PicAxe Serial Download Cable (homemade From Scrap)

Introduction: PicAxe Serial Download Cable (homemade From Scrap)

I decide to make my PicAxe Serial Download  (Programming) Cable as i had all the needed parts.

It is very cheap to buy that cable but if you already have the scrap parts needed..

Step 1: Parts & Tools Needed...

1 x Female Din9 serial connector (DB9)
1 x Audio stereo jack (I take out one of my old pc front panel..)
1 x Audio stereo cable Male to Male

Soldering Iron
Solder Wire
Hot Glue Gun (optional. I use instant Glue)

Step 2: Prepare Components

Open the DB9 and solder small wires to pin2, pin3 & pin5 just like in the photo..

Identify the pins of the jack with a multimeter..

Step 3: Time to Solder Them Toggether & Measure It..

1 photo 1.000.000 words..

Use Continue Tester to check for bad soldering or short out..

Remember: Shaft = Orange(Rxd), Ring = Red(Txd), Tip = Brown(GND)

Step 4: Glue It!!

Step 5: Finished Cable..

Finished Cable ready to program PicAxe Microcontrollers...

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    7 years ago on Introduction

    Hi.Can you help me.please. what i must to do for connection between Picaxe and usb without DB9?


    Reply 3 years ago

    The problem you have is that the USB signal needs to be converted to an RS232 signal that the PicAxe can use. Many of the so-called USB to RS232 converters do not work. The official AXE027 programming cable from PicAxe works great, but costs over $20 delivered to the USA.

    The alternative I have found is this adapter cable that works great:


    It sells for $10.99 Canadian or $8.43 US. Although its listing states that it is for Mac, it comes with a mini CD that has drivers for Mac, Linux and Windows. I use it on a Win 10 32bit laptop with PicAxe Editor 6 and the included Windows driver which must be installed before the adapter cable is inserted to a USB port.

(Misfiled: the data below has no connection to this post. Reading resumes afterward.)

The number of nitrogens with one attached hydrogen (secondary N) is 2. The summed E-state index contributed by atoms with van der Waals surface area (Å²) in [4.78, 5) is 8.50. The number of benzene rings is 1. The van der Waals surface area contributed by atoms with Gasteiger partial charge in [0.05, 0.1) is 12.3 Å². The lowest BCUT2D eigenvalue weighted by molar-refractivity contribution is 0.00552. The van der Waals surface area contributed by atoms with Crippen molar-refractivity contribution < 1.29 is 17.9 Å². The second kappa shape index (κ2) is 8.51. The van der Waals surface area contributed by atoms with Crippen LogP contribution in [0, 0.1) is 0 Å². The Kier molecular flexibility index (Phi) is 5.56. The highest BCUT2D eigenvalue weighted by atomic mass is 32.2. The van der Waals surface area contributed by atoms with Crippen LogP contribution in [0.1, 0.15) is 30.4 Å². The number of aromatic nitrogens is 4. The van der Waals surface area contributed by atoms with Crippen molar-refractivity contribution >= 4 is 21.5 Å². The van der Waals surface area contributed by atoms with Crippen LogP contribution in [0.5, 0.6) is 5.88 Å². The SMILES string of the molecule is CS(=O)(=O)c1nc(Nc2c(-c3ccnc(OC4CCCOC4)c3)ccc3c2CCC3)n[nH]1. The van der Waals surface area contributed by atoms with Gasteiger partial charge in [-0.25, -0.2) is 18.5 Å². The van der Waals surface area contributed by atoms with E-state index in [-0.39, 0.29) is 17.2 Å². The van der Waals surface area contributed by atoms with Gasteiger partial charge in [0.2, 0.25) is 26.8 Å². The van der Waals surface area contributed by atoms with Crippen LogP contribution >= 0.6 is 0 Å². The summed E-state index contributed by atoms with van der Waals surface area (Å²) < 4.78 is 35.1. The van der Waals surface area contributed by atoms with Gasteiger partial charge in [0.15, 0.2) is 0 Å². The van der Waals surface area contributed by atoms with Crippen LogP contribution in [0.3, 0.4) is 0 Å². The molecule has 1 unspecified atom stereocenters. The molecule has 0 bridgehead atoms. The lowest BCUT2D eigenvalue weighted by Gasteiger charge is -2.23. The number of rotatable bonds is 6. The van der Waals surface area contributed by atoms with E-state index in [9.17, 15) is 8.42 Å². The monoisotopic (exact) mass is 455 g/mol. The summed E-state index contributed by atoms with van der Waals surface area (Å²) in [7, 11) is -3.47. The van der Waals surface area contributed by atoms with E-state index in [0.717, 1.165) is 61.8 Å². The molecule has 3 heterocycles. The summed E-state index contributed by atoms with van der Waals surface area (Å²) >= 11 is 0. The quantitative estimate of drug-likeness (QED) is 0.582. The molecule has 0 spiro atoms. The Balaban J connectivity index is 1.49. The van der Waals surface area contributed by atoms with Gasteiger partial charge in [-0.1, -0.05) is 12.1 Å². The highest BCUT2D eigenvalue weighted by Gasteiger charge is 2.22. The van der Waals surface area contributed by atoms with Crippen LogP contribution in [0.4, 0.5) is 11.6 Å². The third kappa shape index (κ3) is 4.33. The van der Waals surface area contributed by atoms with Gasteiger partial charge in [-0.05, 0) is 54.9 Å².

My PicAxe chips are 08M2 that are part of Elenco Snap Circuit sets, so I made a converter from a plastic hooded female DB9 RS232 connector and three Snap wire connectors (yellow, orange and black, just like the original Elenco adapter cable that is a converted AXE027 cable). I purchased the female DB9 RS232 connector on eBay (https://www.ebay.com/itm/DB9-D-SUB-VGA-female-10pin-Terminal-Breakout-PCB-Connector-COVER-HOOD-SHELL-nut/302393572582?ssPageName=STRK%3AMEBIDX%3AIT&_trksid=p2057872.m2749.l2649)
    for $4.00 US. It has screw connectors so no soldering is required. The Snap wire connectors are available from http://cs-sales.net/ for $0.85 US each, part nos. 6SCJ1 (18" black), 6SCJ3A (8" orange) and 6SCJ3B (8" yellow). I cut the Snap connector off one end of each wire, adjusting the longer black wire to the same length as the other wires. I stripped 1/16" of insulation off the cut end of each wire and installed them to the DB9 RS232 connector screw terminals. Black goes to Ground on terminal #5, yellow to RxD on terminal #2 and orange to TxD on terminal
    #3. My total cost for the adapter cable and the Snap Circuits conversion was $12.43 US.

    If you want to convert this adapter cable to match the OEM AXE027 programming cable, you would just replace the Snap connector wires I used with a wired 3.5mm stereo plug. The wire going to the tip (or end) contact of the plug connects to Ground on the female DB9 RS232 screw terminal #5, the wire from the plug's ring (or middle) contact goes to TxD on screw terminal #3 and the wire from the plug's shaft (or bottom) contact goes to RxD on screw terminal #2. In effect, this is the same as the original posting here.

    The female DB9 RS232 connector mates with the male DB9 RS232 connector on the adapter cable and the USB connector on the other end of the cable plugs into the laptop USB port. Clicking "Ports" in Device Manager shows the Prolific PL2303TA device in the adapter cable and the COM port to which it is assigned. To change the assigned port, double click on the Prolific device, select the Port Settings tab, click the "Advanced" button and choose any other available COM port from the "COM Port
    Number" pull down list. When running the PicAxe Editor program, make sure the correct COM port is selected for the adapter cable.

    Good luck!


    yes,.... i did tis cable but what abt the drivers to be installed...... tis cable is not detected in my PC... :(


    12 years ago on Introduction

    although it is an easy to build project i haven't find any guide here and i couldn't wait 3 days untill the shop bring it so i build one..

    i build it that way so i can easilly change the audio cable with a bigger one if i need..


    12 years ago on Introduction

    A neat little unit.  Of course, make sure you have a serial port available on your PC before building - A lot of laptops don't nowadays.
    (If not, you could always use a USB to serial converter.)


    12 years ago on Introduction

    thats not too far off wat i did XD
    tho i havent attached a connector to the pic end of the wires yet :P been breadboarding it..